Worse Than a Curse: The Meaning and Syntax of ḥērem in Malachi 3:24 [4:6]
Keywords:curse, judgment, Malachi 3:24, predicates, profanation, resultatives, secondary predicates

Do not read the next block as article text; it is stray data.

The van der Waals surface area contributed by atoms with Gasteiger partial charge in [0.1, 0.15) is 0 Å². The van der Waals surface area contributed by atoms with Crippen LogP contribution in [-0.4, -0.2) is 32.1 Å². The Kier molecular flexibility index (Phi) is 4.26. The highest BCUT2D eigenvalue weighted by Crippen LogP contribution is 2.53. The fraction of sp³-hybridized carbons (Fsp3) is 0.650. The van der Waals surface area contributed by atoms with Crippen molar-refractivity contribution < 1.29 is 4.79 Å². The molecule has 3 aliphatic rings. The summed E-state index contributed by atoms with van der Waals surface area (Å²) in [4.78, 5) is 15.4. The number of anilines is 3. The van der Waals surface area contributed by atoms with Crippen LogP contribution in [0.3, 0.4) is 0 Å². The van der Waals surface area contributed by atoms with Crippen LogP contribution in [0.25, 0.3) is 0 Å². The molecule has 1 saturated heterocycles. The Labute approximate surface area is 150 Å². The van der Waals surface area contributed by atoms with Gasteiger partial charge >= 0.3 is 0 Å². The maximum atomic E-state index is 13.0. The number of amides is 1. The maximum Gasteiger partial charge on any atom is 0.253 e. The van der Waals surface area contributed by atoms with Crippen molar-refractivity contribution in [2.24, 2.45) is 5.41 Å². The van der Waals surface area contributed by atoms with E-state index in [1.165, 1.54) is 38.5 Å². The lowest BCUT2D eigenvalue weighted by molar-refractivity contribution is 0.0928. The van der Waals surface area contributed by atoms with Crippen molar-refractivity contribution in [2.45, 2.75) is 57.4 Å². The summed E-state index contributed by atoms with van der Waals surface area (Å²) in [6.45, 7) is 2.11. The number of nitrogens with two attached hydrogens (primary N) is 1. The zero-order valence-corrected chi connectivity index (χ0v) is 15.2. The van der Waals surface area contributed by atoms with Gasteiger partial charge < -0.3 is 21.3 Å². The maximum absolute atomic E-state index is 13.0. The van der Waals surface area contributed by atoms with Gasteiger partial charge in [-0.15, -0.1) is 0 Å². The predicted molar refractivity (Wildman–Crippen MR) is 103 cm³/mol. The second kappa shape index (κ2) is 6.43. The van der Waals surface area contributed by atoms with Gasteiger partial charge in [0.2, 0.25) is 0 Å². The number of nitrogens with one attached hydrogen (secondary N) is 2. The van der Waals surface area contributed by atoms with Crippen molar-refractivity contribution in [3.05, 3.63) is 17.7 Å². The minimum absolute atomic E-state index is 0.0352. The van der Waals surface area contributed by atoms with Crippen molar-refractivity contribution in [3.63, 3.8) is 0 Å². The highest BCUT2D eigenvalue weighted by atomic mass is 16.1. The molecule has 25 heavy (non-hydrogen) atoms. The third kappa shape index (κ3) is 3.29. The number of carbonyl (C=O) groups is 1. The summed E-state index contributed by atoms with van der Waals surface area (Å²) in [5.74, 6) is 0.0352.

In the history of the interpretation of Malachi, the word ḥērem which closes the book has been analysed in four different ways by translators and commentators, namely as a second object, an adverbial of means, an adverbial intensive, and a resultative secondary predicate. This article examines the four options and proposes the resultative analysis, hitherto only unambiguously attested in the Peshitta OT, as the best interpretation. This leads to the conclusion that ḥērem is something which the land becomes as a result of God’s action against it. I support the resultative analysis with data from Biblical Hebrew and maintain that this analysis best fits the consensus on the meaning of the word ḥērem, proposing a minimal understanding of the word in Malachi 3:24 [4:6] as “something unusable because it is under divine sanction.” Under this interpretation, the threat made by God in Malachi 3:24 is both more specific and more serious than what is communicated by most translations. In its final verse, Malachi issues an ultimatum against the people which throws into question the ongoing role of the land in the divine plan. For the final portion of the verse, I propose the translation “lest I come and strike the land, leaving it profaned.”
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